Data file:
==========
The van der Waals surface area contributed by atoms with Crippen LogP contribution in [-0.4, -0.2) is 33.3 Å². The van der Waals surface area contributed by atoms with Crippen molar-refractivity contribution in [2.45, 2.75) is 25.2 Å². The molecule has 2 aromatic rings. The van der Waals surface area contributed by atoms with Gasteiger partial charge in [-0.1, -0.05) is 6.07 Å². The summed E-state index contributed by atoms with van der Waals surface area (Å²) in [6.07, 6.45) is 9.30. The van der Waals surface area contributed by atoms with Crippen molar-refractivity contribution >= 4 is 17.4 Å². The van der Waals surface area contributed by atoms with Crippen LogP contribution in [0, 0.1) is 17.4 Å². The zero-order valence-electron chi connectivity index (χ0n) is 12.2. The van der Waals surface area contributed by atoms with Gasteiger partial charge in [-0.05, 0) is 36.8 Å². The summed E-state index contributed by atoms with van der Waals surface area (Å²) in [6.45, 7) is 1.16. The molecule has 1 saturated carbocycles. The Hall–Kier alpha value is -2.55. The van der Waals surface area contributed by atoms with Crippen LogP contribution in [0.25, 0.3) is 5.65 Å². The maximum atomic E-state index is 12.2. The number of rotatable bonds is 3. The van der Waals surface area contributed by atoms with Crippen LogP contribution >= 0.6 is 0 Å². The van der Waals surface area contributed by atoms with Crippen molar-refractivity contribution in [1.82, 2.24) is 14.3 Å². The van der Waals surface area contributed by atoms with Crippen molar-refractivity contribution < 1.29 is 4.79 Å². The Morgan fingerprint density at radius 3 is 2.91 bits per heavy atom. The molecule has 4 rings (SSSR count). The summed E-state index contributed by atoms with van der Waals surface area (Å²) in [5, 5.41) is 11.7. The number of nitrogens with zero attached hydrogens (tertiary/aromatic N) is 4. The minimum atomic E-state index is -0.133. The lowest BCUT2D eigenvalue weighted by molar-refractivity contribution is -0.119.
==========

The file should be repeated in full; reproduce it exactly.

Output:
The van der Waals surface area contributed by atoms with Crippen LogP contribution in [-0.4, -0.2) is 33.3 Å². The van der Waals surface area contributed by atoms with Crippen molar-refractivity contribution in [2.45, 2.75) is 25.2 Å². The molecule has 2 aromatic rings. The van der Waals surface area contributed by atoms with Gasteiger partial charge in [-0.1, -0.05) is 6.07 Å². The summed E-state index contributed by atoms with van der Waals surface area (Å²) in [6.07, 6.45) is 9.30. The van der Waals surface area contributed by atoms with Crippen molar-refractivity contribution >= 4 is 17.4 Å². The van der Waals surface area contributed by atoms with Crippen LogP contribution in [0, 0.1) is 17.4 Å². The zero-order valence-electron chi connectivity index (χ0n) is 12.2. The van der Waals surface area contributed by atoms with Gasteiger partial charge in [-0.05, 0) is 36.8 Å². The summed E-state index contributed by atoms with van der Waals surface area (Å²) in [6.45, 7) is 1.16. The molecule has 1 saturated carbocycles. The Hall–Kier alpha value is -2.55. The van der Waals surface area contributed by atoms with Crippen LogP contribution in [0.25, 0.3) is 5.65 Å². The maximum atomic E-state index is 12.2. The number of rotatable bonds is 3. The van der Waals surface area contributed by atoms with Crippen LogP contribution >= 0.6 is 0 Å². The van der Waals surface area contributed by atoms with Crippen molar-refractivity contribution in [1.82, 2.24) is 14.3 Å². The van der Waals surface area contributed by atoms with Crippen molar-refractivity contribution < 1.29 is 4.79 Å². The Morgan fingerprint density at radius 3 is 2.91 bits per heavy atom. The molecule has 4 rings (SSSR count). The summed E-state index contributed by atoms with van der Waals surface area (Å²) in [5, 5.41) is 11.7. The number of nitrogens with zero attached hydrogens (tertiary/aromatic N) is 4. The minimum atomic E-state index is -0.133. The lowest BCUT2D eigenvalue weighted by molar-refractivity contribution is -0.119.